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Angus Jackson’s atmospheric, moody production maintains our interest thanks to a particularly compelling performance from Joseph Millson, who is one of the most versatile and interesting stage actors around today. He has leading man stature - as demonstrated by his beautiful comic turn as Benedick in the RSC’s last Much Ado About Nothing - but he also has a rare quality of being able to animate blank, underwritten characters like Raoul in the original production of Love Never Dies (and he can hold a note, too). Here, he ideally captures an apparently settled man, resigned to his life and fate, the foundations of whose life are so powerfully shaken. The Stage

Millson makes Ben a compelling study in henpecked decency and self-forbidden desire, a man who tortures himself by watching the woman of his dreams date others. Evening Standard

Joseph Millson gives a brave performance as an archetypal dullard, allowing those around him to deliver all of the fireworks. British Theatre Guide

Millson, straight from playing alcoholic gambler Raoul in Love Never Dies, is a deliciously awkward dentist whose expressions – never quite smiling, never quite frowning, face an ever-shifting treacle of emotion – present a man who, after so many years of disinterest, doesn’t really know how to live any more. Official London Theatre

Joseph Millson also captures exactly the shy, goofily smiling tentativeness of the dentist who is afraid of total commitment. The Guardian

Raine's tour de force has a clever foil in Joseph Millson, who makes the dentist – a cavity as far as personality goes – into a skilful portrait of weakness. The Observer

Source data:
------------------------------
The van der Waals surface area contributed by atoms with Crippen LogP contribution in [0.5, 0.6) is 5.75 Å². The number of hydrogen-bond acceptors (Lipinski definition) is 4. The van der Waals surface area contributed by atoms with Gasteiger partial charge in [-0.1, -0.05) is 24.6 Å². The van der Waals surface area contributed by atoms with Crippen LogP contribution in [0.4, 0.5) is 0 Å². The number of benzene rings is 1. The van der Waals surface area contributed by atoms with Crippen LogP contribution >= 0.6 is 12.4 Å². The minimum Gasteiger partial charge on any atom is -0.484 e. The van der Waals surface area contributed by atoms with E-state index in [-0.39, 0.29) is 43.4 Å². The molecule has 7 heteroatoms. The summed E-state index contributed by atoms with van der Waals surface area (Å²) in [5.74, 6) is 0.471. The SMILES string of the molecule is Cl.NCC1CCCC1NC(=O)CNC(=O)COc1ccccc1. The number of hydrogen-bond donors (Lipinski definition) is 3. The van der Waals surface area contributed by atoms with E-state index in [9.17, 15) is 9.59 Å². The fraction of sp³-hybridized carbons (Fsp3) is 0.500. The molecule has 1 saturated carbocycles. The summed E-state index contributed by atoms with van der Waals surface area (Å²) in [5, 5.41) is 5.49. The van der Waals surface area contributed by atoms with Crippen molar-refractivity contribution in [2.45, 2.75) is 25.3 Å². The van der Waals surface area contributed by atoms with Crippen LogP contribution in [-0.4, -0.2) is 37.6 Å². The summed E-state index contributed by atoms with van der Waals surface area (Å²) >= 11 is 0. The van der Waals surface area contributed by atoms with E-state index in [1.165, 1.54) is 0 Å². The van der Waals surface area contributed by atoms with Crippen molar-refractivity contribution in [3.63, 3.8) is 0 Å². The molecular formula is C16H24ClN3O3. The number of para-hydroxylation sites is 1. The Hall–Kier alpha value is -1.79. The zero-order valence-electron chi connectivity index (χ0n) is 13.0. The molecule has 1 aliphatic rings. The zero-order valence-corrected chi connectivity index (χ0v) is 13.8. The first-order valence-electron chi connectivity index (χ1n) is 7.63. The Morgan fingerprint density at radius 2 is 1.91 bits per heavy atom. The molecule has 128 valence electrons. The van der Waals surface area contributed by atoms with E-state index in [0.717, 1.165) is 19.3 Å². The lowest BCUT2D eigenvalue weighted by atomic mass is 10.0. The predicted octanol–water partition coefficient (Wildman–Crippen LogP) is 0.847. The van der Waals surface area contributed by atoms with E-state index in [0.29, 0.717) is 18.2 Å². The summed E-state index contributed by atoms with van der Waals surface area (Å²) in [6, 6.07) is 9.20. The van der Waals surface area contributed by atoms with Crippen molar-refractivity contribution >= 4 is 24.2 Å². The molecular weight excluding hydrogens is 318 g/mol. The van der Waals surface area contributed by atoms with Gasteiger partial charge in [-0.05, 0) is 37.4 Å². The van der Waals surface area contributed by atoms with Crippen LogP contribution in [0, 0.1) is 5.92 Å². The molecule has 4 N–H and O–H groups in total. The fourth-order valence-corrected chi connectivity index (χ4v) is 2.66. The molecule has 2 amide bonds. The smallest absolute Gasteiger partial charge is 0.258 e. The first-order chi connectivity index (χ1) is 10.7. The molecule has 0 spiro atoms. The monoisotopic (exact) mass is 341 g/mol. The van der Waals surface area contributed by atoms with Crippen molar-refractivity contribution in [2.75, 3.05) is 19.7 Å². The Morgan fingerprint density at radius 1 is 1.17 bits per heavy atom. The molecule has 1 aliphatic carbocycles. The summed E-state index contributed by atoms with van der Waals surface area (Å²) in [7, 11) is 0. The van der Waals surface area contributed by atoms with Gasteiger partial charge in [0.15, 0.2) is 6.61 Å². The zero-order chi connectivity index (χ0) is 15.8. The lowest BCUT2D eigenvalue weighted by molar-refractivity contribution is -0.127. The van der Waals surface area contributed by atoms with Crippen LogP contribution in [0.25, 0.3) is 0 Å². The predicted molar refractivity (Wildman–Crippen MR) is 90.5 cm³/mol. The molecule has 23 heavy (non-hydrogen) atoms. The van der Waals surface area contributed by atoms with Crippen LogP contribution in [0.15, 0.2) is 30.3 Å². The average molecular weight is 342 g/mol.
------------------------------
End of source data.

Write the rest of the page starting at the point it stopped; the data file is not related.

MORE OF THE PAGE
For all that, Rocket to the Moon is winningly humorous and poignant too, with Ben's repressed desperation beautifully conveyed. The Independent

Joseph Millson plays the irritatingly indecisive Ben in mid-life crisis with fully believable self-conflict... ...Rocket to the Moon does not represent Odets at his best but nonetheless by the end you feel that you have been on a journey with the characters. Exeunt Magazine

Millson is terrific as the seemingly ineffectual Stark. He has perfected the art of a nervous smile and curled top lip. The only problem is one of plausibility: it simply doesn’t make sense that he doesn’t have any patients: why aren’t people queueing up to be drilled and filled by such an easy-on-the-eye practitioner? All fears of lying in a dentist’s chair exposing ones cavities would quickly be assuaged by the charming Mister Millson. If novocaine seemed to have been injected into the opening moments it soon wears off and Angus Jackson’s production builds gently to become very engaging. The cast are all rather good. Hawes makes an impressive stage debut and sports her striking millinery with aplomb. Millson and Raine are outstanding. The set by Anthony Ward, effectively lit by Mark Henderson, is agreeably convincing witrain in the last scene, though the period detail of the surgery is only tantalisingly visible through blinds. Frustrating. All very polished. West End Whingers